Friday was the fifth day of the festival and it first and foremost marked by the visit paid by Ulrich Seidl. He is a famous and rebellious film director from Austria, who received a Special Golden Angel of Tofifest, during his visit to the festival. The audience also had a chance to participate in meetings with Ulrich Seidl’s actress Margarete Tiesel, as well as with Bodo Kox, Jacek Dehnel and a co-author of the controversial “Floating Skyscrapers”. On Friday, the audience saw some of the last films in the On Air main competition.
The audience met with Ulrich Seidl and his favourite actress Margarete Tiesel directly after the screening of Paradise: Love. It is a part of the “Paradise” trilogy that is considered one of the most fascinating films in modern cinema. Before the meeting, Seidl received a Special Golden Angel for Artistic Insolence.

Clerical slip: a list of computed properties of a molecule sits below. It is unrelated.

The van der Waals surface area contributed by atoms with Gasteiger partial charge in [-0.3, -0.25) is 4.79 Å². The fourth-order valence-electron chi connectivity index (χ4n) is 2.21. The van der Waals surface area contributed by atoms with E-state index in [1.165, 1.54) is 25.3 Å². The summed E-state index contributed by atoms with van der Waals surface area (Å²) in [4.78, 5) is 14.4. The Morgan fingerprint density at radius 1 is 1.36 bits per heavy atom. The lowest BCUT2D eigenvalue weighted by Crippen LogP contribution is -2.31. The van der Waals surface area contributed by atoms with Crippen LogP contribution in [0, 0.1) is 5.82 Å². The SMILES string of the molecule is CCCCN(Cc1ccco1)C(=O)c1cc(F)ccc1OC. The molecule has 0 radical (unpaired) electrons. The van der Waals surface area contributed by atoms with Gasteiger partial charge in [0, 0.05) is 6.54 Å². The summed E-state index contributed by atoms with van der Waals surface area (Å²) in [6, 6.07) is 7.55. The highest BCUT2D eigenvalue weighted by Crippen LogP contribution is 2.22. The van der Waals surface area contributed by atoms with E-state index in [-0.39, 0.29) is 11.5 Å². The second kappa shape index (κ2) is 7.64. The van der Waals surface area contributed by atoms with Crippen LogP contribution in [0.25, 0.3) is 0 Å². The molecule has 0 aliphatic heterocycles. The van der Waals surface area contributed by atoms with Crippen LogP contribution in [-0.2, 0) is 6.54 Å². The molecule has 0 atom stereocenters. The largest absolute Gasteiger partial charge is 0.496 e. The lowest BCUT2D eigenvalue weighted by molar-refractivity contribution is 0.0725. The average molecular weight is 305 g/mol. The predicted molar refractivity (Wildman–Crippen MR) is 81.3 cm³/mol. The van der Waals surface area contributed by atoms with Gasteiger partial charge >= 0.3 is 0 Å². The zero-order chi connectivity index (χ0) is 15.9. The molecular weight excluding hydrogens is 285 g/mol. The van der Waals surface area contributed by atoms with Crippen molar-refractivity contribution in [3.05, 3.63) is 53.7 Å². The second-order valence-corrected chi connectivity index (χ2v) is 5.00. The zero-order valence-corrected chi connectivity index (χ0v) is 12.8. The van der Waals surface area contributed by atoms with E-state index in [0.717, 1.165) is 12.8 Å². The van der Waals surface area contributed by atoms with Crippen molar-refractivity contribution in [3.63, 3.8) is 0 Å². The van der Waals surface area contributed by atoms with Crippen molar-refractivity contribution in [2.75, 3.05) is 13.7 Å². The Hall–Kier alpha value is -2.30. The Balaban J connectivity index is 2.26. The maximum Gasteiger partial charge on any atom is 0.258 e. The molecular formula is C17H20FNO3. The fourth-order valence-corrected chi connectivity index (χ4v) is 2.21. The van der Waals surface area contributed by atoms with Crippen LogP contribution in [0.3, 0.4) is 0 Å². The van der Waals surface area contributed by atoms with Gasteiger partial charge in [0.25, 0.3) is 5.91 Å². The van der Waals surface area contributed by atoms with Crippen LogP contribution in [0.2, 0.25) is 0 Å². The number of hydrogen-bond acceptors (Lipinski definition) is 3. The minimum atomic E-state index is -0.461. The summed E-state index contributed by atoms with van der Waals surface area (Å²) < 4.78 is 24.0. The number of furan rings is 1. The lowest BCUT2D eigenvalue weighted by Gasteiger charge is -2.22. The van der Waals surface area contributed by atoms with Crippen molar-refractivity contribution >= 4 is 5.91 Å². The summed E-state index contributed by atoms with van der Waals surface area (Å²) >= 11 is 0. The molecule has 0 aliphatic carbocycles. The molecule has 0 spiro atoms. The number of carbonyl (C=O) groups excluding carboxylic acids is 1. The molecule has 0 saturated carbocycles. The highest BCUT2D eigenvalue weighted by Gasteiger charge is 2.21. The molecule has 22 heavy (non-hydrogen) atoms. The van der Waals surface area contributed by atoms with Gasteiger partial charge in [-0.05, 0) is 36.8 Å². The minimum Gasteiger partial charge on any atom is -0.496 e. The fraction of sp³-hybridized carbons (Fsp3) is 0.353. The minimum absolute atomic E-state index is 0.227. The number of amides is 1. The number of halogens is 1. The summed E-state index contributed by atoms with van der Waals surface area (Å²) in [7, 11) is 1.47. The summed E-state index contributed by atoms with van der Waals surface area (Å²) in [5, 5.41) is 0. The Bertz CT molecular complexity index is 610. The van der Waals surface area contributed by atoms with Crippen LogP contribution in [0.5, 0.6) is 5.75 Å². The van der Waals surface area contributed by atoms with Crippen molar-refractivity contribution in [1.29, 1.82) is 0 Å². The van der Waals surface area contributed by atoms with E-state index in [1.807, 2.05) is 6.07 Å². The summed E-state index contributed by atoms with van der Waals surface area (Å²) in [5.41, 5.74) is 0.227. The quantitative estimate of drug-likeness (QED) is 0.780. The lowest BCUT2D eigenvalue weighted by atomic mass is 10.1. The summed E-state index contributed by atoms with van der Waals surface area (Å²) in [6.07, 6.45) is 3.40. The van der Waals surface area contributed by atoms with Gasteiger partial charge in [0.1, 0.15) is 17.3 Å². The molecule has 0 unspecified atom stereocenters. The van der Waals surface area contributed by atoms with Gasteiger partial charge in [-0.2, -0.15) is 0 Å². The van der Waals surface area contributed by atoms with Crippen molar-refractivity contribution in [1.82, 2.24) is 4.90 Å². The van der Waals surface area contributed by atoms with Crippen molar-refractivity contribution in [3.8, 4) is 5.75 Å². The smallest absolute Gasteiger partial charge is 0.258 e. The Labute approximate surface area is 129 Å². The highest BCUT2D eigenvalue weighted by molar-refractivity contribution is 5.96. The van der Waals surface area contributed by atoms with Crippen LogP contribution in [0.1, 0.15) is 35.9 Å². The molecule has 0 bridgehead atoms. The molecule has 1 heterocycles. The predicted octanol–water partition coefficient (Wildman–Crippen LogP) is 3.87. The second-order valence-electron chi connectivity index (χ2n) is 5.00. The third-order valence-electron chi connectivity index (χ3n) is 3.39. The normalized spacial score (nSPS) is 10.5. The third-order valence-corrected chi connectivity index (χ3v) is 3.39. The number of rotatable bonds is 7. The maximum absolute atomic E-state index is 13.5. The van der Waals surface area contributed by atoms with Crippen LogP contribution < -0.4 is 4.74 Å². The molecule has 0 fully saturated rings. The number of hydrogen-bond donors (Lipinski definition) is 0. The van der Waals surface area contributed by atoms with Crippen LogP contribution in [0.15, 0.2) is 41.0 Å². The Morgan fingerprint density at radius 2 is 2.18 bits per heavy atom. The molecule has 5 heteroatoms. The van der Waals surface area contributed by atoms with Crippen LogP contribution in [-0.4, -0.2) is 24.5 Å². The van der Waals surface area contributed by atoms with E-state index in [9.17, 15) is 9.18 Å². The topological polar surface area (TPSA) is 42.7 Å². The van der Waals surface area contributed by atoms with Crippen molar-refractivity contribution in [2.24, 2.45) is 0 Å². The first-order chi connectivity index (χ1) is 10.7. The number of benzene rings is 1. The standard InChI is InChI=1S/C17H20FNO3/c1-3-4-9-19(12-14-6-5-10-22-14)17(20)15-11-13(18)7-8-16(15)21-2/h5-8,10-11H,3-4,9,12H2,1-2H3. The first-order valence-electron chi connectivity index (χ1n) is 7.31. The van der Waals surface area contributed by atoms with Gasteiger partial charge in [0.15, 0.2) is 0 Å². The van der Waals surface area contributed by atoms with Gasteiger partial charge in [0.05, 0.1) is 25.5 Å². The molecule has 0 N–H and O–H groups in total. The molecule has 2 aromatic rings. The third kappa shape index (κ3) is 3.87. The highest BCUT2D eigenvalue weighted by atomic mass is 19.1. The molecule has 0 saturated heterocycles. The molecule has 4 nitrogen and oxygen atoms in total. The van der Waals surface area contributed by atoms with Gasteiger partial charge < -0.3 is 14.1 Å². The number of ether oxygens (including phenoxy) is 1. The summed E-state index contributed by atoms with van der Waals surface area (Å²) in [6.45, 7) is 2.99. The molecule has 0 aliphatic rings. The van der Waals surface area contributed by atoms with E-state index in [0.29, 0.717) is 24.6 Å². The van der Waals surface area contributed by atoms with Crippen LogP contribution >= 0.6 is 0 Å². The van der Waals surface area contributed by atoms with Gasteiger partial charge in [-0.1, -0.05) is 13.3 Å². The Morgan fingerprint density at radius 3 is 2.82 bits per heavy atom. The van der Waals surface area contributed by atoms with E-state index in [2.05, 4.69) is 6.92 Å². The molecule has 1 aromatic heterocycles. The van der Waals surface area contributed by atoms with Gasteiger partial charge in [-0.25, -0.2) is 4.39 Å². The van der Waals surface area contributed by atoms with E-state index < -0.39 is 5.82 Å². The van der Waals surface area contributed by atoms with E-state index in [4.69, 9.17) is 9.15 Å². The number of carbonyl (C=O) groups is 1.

The most prestigious of all competitions during Tofifest is drawing to a close. On Friday, the audience could see The Rocket by Kim Mordaunt, which was entirely set in Laos, although the origin of the film is Australian. It is a very emotional story about a 10-year-old boy from Laos, who is haunted by a curse. The film shows his struggle with stigma imposed by society. The other competition film screened on Friday was a Polish film The Girl from the Wardrobe, directed by Bodo Kox. The director was a frequent guest to previous editions of Tofifest (he was one of our jurors and a guest) and this year he has also paid a visit to our festival and met with the audience. The Girl from the Wardrobe is considered one of the most outstanding debuts of the season. It is a very touching story about an impossible love, which connects a unique girl and a disabled boy.